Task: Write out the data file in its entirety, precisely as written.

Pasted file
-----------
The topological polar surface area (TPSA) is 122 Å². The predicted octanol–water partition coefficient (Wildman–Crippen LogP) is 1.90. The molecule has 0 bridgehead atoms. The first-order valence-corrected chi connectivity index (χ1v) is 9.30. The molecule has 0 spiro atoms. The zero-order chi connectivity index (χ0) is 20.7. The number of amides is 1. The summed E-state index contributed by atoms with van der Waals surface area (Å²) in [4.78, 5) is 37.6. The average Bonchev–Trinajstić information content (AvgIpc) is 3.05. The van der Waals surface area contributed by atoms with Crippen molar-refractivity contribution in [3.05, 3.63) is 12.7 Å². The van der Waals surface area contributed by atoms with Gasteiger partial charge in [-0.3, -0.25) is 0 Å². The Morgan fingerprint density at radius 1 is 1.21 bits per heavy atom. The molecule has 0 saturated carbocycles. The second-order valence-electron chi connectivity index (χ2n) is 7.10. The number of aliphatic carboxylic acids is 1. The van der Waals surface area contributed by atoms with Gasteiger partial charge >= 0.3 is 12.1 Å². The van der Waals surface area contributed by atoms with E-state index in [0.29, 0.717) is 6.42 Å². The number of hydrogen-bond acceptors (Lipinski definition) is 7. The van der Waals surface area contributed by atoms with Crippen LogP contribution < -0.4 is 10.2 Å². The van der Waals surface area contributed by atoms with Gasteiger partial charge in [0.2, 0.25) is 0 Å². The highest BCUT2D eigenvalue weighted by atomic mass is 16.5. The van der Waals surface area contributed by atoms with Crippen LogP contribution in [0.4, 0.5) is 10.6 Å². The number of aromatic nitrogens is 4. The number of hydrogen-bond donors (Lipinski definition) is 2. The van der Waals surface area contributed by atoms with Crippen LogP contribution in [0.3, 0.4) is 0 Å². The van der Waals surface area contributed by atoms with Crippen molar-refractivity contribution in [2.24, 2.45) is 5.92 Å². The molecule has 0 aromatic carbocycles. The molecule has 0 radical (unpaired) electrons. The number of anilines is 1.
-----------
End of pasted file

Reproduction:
The topological polar surface area (TPSA) is 122 Å². The predicted octanol–water partition coefficient (Wildman–Crippen LogP) is 1.90. The molecule has 0 bridgehead atoms. The first-order valence-corrected chi connectivity index (χ1v) is 9.30. The molecule has 0 spiro atoms. The zero-order chi connectivity index (χ0) is 20.7. The number of amides is 1. The summed E-state index contributed by atoms with van der Waals surface area (Å²) in [4.78, 5) is 37.6. The average Bonchev–Trinajstić information content (AvgIpc) is 3.05. The van der Waals surface area contributed by atoms with Crippen molar-refractivity contribution in [3.05, 3.63) is 12.7 Å². The van der Waals surface area contributed by atoms with Gasteiger partial charge in [-0.3, -0.25) is 0 Å². The Morgan fingerprint density at radius 1 is 1.21 bits per heavy atom. The molecule has 0 saturated carbocycles. The second-order valence-electron chi connectivity index (χ2n) is 7.10. The number of aliphatic carboxylic acids is 1. The van der Waals surface area contributed by atoms with Gasteiger partial charge >= 0.3 is 12.1 Å². The van der Waals surface area contributed by atoms with E-state index in [0.29, 0.717) is 6.42 Å². The number of hydrogen-bond acceptors (Lipinski definition) is 7. The van der Waals surface area contributed by atoms with Crippen LogP contribution < -0.4 is 10.2 Å². The van der Waals surface area contributed by atoms with Gasteiger partial charge in [0.2, 0.25) is 0 Å². The highest BCUT2D eigenvalue weighted by atomic mass is 16.5. The van der Waals surface area contributed by atoms with Crippen LogP contribution in [0.4, 0.5) is 10.6 Å². The number of aromatic nitrogens is 4. The number of hydrogen-bond donors (Lipinski definition) is 2. The van der Waals surface area contributed by atoms with Crippen LogP contribution in [0.3, 0.4) is 0 Å². The van der Waals surface area contributed by atoms with Crippen molar-refractivity contribution in [2.24, 2.45) is 5.92 Å². The molecule has 0 aromatic carbocycles. The molecule has 0 radical (unpaired) electrons. The number of anilines is 1.